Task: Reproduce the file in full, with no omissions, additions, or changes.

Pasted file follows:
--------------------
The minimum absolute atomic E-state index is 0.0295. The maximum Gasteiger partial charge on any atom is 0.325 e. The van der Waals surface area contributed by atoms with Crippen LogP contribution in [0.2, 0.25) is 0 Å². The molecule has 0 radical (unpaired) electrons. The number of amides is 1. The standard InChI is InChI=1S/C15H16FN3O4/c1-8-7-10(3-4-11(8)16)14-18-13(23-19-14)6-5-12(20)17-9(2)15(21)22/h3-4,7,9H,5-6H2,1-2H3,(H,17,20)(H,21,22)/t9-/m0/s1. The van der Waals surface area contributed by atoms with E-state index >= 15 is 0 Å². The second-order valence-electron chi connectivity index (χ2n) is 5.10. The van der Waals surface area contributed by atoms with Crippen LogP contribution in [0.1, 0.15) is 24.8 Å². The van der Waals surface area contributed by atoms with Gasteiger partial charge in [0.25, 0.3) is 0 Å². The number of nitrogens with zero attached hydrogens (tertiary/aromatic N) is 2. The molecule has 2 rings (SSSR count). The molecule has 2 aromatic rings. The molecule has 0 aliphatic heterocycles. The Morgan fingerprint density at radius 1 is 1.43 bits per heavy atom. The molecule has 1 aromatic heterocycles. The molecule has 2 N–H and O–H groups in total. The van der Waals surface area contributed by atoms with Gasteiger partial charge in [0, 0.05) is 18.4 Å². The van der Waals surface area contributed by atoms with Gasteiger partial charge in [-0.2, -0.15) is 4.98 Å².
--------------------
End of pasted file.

The minimum absolute atomic E-state index is 0.0295. The maximum Gasteiger partial charge on any atom is 0.325 e. The van der Waals surface area contributed by atoms with Crippen LogP contribution in [0.2, 0.25) is 0 Å². The molecule has 0 radical (unpaired) electrons. The number of amides is 1. The standard InChI is InChI=1S/C15H16FN3O4/c1-8-7-10(3-4-11(8)16)14-18-13(23-19-14)6-5-12(20)17-9(2)15(21)22/h3-4,7,9H,5-6H2,1-2H3,(H,17,20)(H,21,22)/t9-/m0/s1. The van der Waals surface area contributed by atoms with E-state index >= 15 is 0 Å². The second-order valence-electron chi connectivity index (χ2n) is 5.10. The van der Waals surface area contributed by atoms with Crippen LogP contribution in [0.1, 0.15) is 24.8 Å². The van der Waals surface area contributed by atoms with Gasteiger partial charge in [0.25, 0.3) is 0 Å². The number of nitrogens with zero attached hydrogens (tertiary/aromatic N) is 2. The molecule has 2 rings (SSSR count). The molecule has 2 aromatic rings. The molecule has 0 aliphatic heterocycles. The Morgan fingerprint density at radius 1 is 1.43 bits per heavy atom. The molecule has 1 aromatic heterocycles. The molecule has 2 N–H and O–H groups in total. The van der Waals surface area contributed by atoms with Gasteiger partial charge in [0, 0.05) is 18.4 Å². The van der Waals surface area contributed by atoms with Gasteiger partial charge in [-0.2, -0.15) is 4.98 Å².